Motion switches — Motion switches are commonly installed in areas of a building that are not frequently used. For example, the basement of a building, storage room, or hallway that is rarely used would have the lights dimmed or turned off. However, once someone enters the area, a motion sensor automatically turns the lights on to full light output instantly, conserving light and energy when the rooms are not in use.
Bi-level switches — Bi-level switches are commonly used in rooms with windows. When sunlight fills a room, sensors automatically shut off selected lamps in the fixtures as the sunlight provides the desired light output. This technology allows the natural light to take over and conserve energy and dollars.
Light harvesting — With light harvesting, a photocell detects the sunlight streaming in through the windows and shuts off the entire fixture, rather than just a lamp or two in the fixture, as with bi-level switches.
Control panels — New control panels use computer-based monitoring to coordinate, organize, and control the lighting equipment in a building. The system not only provides automatic scheduling of the lighting system, but it can also be used to control heating and cooling equipment, alarms, and monitoring of energy use, temperature, equipment start times, and more.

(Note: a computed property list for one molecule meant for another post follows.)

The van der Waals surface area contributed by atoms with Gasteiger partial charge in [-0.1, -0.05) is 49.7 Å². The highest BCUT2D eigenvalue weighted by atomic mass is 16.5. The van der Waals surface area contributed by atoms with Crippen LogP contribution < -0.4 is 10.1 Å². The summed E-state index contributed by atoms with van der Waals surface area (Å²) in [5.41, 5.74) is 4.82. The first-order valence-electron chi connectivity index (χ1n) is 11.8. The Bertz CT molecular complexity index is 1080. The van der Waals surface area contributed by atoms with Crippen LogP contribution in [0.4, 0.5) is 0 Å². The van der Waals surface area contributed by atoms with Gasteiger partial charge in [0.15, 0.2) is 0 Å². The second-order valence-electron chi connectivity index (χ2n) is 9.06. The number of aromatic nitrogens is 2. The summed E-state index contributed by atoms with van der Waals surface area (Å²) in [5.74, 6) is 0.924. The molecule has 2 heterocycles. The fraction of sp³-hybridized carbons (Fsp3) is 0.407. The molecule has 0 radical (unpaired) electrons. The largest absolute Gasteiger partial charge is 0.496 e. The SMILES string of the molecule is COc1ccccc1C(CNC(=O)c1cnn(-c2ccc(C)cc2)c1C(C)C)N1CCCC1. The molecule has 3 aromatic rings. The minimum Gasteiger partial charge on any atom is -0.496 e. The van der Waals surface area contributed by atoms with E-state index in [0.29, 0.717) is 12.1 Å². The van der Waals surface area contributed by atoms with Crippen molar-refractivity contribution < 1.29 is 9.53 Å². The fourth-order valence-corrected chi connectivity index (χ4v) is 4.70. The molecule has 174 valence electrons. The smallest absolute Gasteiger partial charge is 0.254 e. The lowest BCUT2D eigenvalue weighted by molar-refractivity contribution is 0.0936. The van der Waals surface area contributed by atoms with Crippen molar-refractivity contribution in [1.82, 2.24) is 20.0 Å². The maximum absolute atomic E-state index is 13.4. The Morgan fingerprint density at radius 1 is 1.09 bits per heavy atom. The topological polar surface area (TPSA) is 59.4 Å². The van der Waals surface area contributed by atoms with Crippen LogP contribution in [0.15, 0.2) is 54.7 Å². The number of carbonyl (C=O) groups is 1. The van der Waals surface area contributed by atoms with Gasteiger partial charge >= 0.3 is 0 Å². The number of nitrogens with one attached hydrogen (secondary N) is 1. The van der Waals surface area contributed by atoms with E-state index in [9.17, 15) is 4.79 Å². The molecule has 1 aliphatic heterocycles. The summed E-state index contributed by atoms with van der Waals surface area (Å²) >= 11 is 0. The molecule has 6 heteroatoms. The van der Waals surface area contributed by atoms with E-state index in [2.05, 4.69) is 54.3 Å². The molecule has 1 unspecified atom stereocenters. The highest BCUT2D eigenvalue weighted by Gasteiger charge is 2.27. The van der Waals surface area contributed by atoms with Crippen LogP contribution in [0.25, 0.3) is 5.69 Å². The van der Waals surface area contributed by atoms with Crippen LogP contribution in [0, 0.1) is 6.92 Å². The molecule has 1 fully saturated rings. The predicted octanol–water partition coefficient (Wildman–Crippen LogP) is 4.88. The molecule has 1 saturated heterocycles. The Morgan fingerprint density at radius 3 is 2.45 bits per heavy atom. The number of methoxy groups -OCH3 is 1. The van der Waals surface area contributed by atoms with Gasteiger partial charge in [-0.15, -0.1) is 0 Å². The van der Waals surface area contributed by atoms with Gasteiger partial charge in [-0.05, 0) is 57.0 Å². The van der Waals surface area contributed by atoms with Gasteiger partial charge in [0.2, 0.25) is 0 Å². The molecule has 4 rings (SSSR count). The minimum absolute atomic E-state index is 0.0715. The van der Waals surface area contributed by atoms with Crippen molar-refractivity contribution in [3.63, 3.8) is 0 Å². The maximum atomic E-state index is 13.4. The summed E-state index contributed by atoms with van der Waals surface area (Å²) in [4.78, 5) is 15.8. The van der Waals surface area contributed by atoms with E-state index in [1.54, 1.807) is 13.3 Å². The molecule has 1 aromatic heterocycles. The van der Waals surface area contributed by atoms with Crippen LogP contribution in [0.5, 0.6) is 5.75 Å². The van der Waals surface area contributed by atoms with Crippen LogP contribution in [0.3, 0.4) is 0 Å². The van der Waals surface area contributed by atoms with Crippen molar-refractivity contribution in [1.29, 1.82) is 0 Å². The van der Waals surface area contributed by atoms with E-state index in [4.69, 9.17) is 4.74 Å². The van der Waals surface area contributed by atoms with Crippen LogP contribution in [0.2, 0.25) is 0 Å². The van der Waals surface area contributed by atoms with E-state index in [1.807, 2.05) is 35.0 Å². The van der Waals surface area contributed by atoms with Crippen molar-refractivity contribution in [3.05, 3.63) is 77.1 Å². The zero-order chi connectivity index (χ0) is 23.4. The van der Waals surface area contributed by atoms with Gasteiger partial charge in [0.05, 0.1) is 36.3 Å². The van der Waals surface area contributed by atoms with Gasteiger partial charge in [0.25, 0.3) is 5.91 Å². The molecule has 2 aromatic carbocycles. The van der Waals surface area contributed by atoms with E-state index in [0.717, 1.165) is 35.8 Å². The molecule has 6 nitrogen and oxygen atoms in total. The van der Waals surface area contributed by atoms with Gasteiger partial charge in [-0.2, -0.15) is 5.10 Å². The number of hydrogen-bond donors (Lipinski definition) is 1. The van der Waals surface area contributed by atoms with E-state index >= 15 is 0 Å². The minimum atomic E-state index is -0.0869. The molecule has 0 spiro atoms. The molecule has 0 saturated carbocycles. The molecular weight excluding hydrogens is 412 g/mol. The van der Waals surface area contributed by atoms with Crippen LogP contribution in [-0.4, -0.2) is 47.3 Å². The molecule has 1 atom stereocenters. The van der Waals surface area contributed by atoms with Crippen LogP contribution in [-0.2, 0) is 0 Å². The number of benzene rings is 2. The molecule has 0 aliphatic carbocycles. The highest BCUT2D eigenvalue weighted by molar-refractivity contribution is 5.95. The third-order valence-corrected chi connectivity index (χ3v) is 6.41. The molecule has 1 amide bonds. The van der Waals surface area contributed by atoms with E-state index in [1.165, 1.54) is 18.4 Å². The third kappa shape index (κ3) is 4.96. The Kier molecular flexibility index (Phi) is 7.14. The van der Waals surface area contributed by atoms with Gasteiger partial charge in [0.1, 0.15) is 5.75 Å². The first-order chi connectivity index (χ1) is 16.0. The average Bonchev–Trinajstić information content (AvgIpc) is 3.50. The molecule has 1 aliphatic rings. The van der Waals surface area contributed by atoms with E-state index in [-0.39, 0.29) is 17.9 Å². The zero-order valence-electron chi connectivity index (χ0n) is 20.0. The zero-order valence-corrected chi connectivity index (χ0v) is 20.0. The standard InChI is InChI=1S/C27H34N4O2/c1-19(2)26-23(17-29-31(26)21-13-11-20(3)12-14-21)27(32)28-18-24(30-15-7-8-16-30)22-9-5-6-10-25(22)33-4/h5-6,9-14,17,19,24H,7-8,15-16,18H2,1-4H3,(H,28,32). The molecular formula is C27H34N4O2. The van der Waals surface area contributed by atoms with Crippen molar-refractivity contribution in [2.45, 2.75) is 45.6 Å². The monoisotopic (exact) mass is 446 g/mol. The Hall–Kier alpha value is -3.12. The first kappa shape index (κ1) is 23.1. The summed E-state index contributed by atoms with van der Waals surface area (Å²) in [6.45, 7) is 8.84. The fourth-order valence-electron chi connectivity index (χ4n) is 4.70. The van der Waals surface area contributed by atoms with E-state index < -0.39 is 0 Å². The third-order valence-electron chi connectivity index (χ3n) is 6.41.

Today, the lighting needs in the industrial arena are no longer exclusively a high-intensity discharge (HID) solution. The trends in this sector are similar to those in the commercial market segment. Electrical contractors are meeting these demands by installing fluorescent high-bay, multi-lamp fixtures, metal-halide lamps with an electronic ballast, and high-pressure sodium-type fixtures — and tying it all together with advanced lighting control systems.
Pulse-start HID lamps produce good color rendition and are similar to a fluorescent solution. HID lamps are now quite efficient, producing about 100 lumens per watt when measured for photopic lighting conditions.
White light production technology has improved as the demand increases. In the past, when powering up lighting circuits, a time delay existed with these lamps before reaching full output light levels. With advancements in electronic ballast technology, the full light output has drastically improved from the past. The efficiency of white light has improved as well. White light production has gone from a 400 watt to a 320 watt pulse start, which provides a more efficient and effective start and reduction in voltage used to start the light.
The bottom line